Goldman deal-doing doing OK
Investment bank's strength in advising companies keeps results strong in face of economic jitters.
NEW YORK (CNNMoney.com) -- Forget about any economic weakness - real or perceived. When companies want to do a merger, acquisition or stock offering, they're still looking to Goldman Sachs for investment advice.
That continued sentiment helped the nation's third-largest brokerage post much better-than-expected third quarter earnings Tuesday - an accomplishment that lifted Goldman Sachs (up $4.90 to $155.90, Charts) shares more than 3 percent in NYSE trading.
The company posted third quarter earnings of $3.26 a share, up a penny from last year, and significantly higher than analysts expectations of $2.97 a share, according to earnings tracker Thomson First Call.
Goldman's earnings, which kicked off earnings season for the major brokerage firms, were strong in the face of some serious economic and market challenges.
Analysts in recent weeks slashed earnings estimates for the company - along with competitors Lehman Brothers (Charts), Bear Stearns (Charts) and Morgan Stanley (Charts), which will all issue quarterly reports within the next two weeks - citing concerns that weakness in the markets and expectations for a slowdown in the economy could curb companies' enthusiasm to complete equity offerings and reduce M&A activity.
But Goldman Sachs financial chief David Viniar said during the company's third quarter earnings call with analysts that its backlog of investment deals remain unchanged from the end of the second quarter.
"There's still a lot of corporate activity and a lot of dialogue with corporations," Viniar said. "That's reflective in the backlog."
Viniar added that if the market remains skittish and interest rates rise considerably, that could impact interest among the financial sponsors that provide backing for deals going forward.
"Financing is key to the great growth we've seen," he said, adding that a bad economic environment would undoubtedly put in a crimp in M&A deals and equity offerings.
While Viniar said there continues to be uncertainty in the near term, in the medium and long-term, he remained optimistic about the company's prospects and competitive position.
That's good news for Wall Street, which had become increasingly concerned about the outlook for the big brokerages. Someanalysts wondered if the traditional summer doldrums would lead to a prolonged downturn in earnings for the banks after an unusually strong period of equity underwriting and growth in the capital markets.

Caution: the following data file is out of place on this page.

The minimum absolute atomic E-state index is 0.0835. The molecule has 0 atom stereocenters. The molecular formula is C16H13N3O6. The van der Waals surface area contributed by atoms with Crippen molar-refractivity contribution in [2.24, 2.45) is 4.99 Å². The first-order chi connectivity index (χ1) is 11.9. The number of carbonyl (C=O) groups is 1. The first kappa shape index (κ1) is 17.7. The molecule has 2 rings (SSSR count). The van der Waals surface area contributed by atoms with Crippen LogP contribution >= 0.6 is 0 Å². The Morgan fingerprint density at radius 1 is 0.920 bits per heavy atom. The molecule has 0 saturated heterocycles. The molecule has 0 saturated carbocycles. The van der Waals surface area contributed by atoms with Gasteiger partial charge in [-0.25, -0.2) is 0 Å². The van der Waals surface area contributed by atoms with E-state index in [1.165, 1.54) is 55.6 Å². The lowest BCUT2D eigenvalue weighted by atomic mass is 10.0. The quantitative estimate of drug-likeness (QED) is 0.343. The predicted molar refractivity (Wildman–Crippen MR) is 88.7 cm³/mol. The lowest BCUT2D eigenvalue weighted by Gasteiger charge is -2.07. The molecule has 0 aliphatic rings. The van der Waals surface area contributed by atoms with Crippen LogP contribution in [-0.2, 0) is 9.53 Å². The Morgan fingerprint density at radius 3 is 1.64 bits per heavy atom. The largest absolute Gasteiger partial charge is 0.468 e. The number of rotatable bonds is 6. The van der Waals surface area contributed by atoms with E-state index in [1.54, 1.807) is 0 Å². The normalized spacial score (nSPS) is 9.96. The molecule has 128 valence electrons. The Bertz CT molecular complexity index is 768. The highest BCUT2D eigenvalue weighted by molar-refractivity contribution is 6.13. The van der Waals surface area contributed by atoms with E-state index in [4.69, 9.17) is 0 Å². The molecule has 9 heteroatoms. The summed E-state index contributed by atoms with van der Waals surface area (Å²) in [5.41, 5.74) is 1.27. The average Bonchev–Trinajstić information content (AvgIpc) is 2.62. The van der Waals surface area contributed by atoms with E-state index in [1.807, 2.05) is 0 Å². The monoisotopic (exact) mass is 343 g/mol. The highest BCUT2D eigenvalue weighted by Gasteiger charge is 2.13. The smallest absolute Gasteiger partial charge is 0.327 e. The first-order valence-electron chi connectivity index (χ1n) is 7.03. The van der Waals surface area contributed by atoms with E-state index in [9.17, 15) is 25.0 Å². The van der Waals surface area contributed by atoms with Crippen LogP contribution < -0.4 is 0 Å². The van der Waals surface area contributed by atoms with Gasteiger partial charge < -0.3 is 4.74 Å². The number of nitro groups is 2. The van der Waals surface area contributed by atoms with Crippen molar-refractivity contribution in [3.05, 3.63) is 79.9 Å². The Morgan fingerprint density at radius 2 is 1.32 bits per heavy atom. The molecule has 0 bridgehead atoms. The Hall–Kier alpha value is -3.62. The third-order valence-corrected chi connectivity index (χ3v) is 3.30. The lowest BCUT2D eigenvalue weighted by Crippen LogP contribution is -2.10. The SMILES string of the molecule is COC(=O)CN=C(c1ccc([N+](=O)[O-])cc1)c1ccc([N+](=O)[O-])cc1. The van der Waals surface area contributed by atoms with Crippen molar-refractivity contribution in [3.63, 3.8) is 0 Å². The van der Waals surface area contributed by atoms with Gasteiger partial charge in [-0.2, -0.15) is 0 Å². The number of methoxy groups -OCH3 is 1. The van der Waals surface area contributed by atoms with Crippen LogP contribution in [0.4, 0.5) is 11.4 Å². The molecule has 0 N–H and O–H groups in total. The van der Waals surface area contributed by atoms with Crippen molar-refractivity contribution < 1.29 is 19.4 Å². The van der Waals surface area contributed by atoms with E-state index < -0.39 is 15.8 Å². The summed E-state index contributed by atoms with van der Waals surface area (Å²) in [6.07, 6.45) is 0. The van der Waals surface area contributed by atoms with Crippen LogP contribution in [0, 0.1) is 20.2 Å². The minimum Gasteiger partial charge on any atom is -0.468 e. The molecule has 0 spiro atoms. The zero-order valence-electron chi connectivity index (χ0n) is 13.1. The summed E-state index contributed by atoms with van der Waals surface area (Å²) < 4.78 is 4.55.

CreditSights analyst David Hendler said he anticipated some deceleration from the previous quarter. But given Goldman Sachs' diverse business lines, the company was able to continue to show merger activity growth even in a tough environment.
He added that the company will likely continue to do well even if the economic environment turns sour.
"It's a franchise strength for them," he said. "And if the economy does slow, there may be some desire (among corporations) to do more M&A to reposition for growth."
And that would serve to benefit Goldman Sachs.
Still analysts worried that Goldman and its peers would succumb to weakness in their trading businesses. To that end, Goldman did show some declines in its trading and principal investments unit.
That business saw revenue fall to $4.72 billion, a 7 percent drop from last year and 32 percent lower than its unusually strong second-quarter results. Its flagship fixed income, currency and commodities (FICC) trading division posted revenue of $2.74 billion - up 4 percent from third-quarter results in 2005, but down 36 percent from last quarter.
And investment banking, which was the wild card given reports of a slowdown in M&A activity and equity offerings in the third quarter, posted a solid year-over-year jump in revenue, although there was a 16 percent decline from the second quarter.
Analysts called the report a mixed bag, but were impressed by Goldman's resilience in a tough third quarter environment.
"Pessimists can point to the slowing of principal and client-related trading, while optimists can cite the continued strength in investment banking activity," said David Easthope, analyst at independent research and consulting firm Celent LLC. "Despite the slower and hotter summer months, it seems like the Goldman bankers have not been sitting on a beach."
Now all eyes are turned to Lehman Brothers and Bear Stearns, which are scheduled to report their third quarter earnings over the next two days. Morgan Stanley is slated to report its earnings on Sept. 20.